Speculation on Sleep

Eve-Marie (@summer605) 9 years, 2 months ago

I’ve dealt with insomnia for a long time now, so I think about sleep and sleep-related things quite often, and something just came to my attention. Many times when I have a rare night of good sleep, friends will tell me that they had trouble sleeping that night.
This happens enough times that it got me thinking; perhaps sleep is the state of our consciousness leaving our body and travelling to another universe/dimension/realm/etc. However, only a certain number of people can reside in this sleep-universe at any given time. So when the sleep-universe is full, no one else can access it/fall asleep until someone in the sleep-universe wakes up/leaves.

Just a late night, insomniatic thought.

March 5, 2013 at 12:53 am
Anonymous (119) (@) 9 years, 2 months ago ago

@summer605, I wouldn’t be surprised if you were right! Sleep is such a mindfuck to me even to this day. It’s such an odd thing but EVERYONE needs to sleep in order to survive. I’m really interested in sleeping patterns and habits and cutting down on needing sleep while maintaining peak performance.

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Eve-Marie (21) (@summer605) 9 years, 2 months ago ago

@aestheticbrah It certainly is a strange love-hate relationship that humans have with sleep. It unnecessarily takes up more time than just about anything else, yet without it your body deteriorates. (Fun fact, the human body will die from complete sleep deprivation faster than it will die from starvation).
If you’re trying to cut down on sleep, I would suggest doing it SLOWLY and by integers of 90 minutes (the typical amount of time to go through a single sleep cycle). That way your brain can adjust to switching to REM sleep faster.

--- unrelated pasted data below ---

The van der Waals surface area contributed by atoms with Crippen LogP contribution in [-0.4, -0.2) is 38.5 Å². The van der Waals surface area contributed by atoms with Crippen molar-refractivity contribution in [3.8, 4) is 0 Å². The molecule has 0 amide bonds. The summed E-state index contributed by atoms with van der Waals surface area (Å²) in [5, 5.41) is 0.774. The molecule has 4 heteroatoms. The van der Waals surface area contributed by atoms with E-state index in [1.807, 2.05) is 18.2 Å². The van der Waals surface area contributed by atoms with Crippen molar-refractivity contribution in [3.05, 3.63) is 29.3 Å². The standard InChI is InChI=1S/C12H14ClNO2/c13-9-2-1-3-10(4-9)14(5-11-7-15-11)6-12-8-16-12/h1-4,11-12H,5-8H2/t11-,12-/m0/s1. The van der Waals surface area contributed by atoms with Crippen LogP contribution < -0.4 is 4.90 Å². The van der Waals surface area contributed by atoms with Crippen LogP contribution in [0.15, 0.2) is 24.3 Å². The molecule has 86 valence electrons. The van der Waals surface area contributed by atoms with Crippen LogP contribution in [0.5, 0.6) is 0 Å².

Although, I wouldn’t suggest cutting down on sleep at all. It’s healthier for both your physical and mental well-being to get a good amount of sleep every night. Not ABSOLUTELY necessary, but definitely healthier.

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Taylor Little (71) (@tlrlittle) 9 years, 2 months ago ago

Insomnia is so common today, so many people I know also claim to have it. I feel like I do too, but I haven’t been diagnosed or anything. I think this is a product of our stationary lifestyles. Our bodies evolved and adapted for days of exercise, hunting and such. Where predatory animals have the ability to run fast in short spurts, we evolved to hunt them for long periods and drive them into exhaustion. Today’s lifestyle though you almost get in trouble for running around. Society wants us to be safe in our box house, and box car. Don’t go outside they say, insurance companies take away trampolines because they are dangerous. Long story short, I think exercise is our best bet to fight insomnia, too many people aren’t able to sleep because there bodies just aren’t made for all the rest we get. I’m writing this as my grandma’s alarm clock is going off, it’s 6am here lol.

@summer605, I think that thought is selfish in the same way as thinking the sun revolves around us. Even if you were right, who’s to say that of all the billions of people in the world, it was your friend who took your place. Or the other way around. Especially if you say sleep-universe, who’s to limit it to the people around you, or your block, or this planet for that matter. I really think it’s just coincidence, or bias. For instance you talking all day about that sleep good night sleep you got brings up conversation that otherwise wouldn’t have taken place.

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Eve-Marie (21) (@summer605) 9 years, 2 months ago ago

@tlrlittle With all due respect, I believe you misunderstood me. I was not at all saying that I would make anything of an impact on the hypothetical sleep-universe any more than I could make an impact on our universe. My meaning was not that I thought “my friend took my place.” I was simply stating the catalyst for the train of thought that led to the conclusion of the existence of a sleep-universe.

I absolutely agree with you on the connection between exercise and sleep, though. The human body was simply not made to deal with the amount of rest that the average person gets. Coincidentally, a sedentary lifestyle is also one of the main causes of depression and anxiety and other such mental illnesses.

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